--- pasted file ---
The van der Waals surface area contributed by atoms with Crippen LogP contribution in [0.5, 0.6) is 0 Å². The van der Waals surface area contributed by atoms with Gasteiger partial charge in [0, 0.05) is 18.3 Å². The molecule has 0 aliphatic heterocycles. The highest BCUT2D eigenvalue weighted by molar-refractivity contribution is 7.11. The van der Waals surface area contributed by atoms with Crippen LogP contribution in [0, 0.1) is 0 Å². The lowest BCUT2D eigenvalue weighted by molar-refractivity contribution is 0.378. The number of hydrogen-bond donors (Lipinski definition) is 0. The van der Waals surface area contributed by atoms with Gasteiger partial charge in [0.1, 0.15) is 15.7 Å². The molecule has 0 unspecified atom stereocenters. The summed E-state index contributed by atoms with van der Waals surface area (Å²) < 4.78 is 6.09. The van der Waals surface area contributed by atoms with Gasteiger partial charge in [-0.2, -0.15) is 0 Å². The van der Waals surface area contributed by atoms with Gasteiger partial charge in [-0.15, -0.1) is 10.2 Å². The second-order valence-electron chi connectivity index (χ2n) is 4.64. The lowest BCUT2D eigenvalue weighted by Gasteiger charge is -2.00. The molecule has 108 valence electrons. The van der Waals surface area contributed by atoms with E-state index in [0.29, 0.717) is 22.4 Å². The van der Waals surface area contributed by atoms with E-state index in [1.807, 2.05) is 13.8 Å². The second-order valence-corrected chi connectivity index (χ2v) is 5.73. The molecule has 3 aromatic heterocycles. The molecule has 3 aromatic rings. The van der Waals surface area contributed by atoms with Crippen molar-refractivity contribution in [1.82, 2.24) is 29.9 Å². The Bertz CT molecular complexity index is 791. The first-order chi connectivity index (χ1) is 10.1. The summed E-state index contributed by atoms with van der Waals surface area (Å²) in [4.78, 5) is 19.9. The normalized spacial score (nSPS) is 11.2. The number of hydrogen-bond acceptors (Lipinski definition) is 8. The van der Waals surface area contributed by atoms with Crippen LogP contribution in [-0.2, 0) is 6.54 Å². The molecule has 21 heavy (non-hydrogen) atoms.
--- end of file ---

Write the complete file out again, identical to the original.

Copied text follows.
The van der Waals surface area contributed by atoms with Crippen LogP contribution in [0.5, 0.6) is 0 Å². The van der Waals surface area contributed by atoms with Gasteiger partial charge in [0, 0.05) is 18.3 Å². The molecule has 0 aliphatic heterocycles. The highest BCUT2D eigenvalue weighted by molar-refractivity contribution is 7.11. The van der Waals surface area contributed by atoms with Crippen LogP contribution in [0, 0.1) is 0 Å². The lowest BCUT2D eigenvalue weighted by molar-refractivity contribution is 0.378. The number of hydrogen-bond donors (Lipinski definition) is 0. The van der Waals surface area contributed by atoms with Gasteiger partial charge in [0.1, 0.15) is 15.7 Å². The molecule has 0 unspecified atom stereocenters. The summed E-state index contributed by atoms with van der Waals surface area (Å²) < 4.78 is 6.09. The van der Waals surface area contributed by atoms with Gasteiger partial charge in [-0.2, -0.15) is 0 Å². The van der Waals surface area contributed by atoms with Gasteiger partial charge in [-0.15, -0.1) is 10.2 Å². The second-order valence-electron chi connectivity index (χ2n) is 4.64. The lowest BCUT2D eigenvalue weighted by Gasteiger charge is -2.00. The molecule has 108 valence electrons. The van der Waals surface area contributed by atoms with E-state index in [0.29, 0.717) is 22.4 Å². The van der Waals surface area contributed by atoms with E-state index in [1.807, 2.05) is 13.8 Å². The second-order valence-corrected chi connectivity index (χ2v) is 5.73. The molecule has 3 aromatic heterocycles. The molecule has 3 aromatic rings. The van der Waals surface area contributed by atoms with Crippen molar-refractivity contribution in [1.82, 2.24) is 29.9 Å². The Bertz CT molecular complexity index is 791. The first-order chi connectivity index (χ1) is 10.1. The summed E-state index contributed by atoms with van der Waals surface area (Å²) in [4.78, 5) is 19.9. The normalized spacial score (nSPS) is 11.2. The number of hydrogen-bond acceptors (Lipinski definition) is 8. The van der Waals surface area contributed by atoms with Crippen LogP contribution in [-0.2, 0) is 6.54 Å². The molecule has 21 heavy (non-hydrogen) atoms.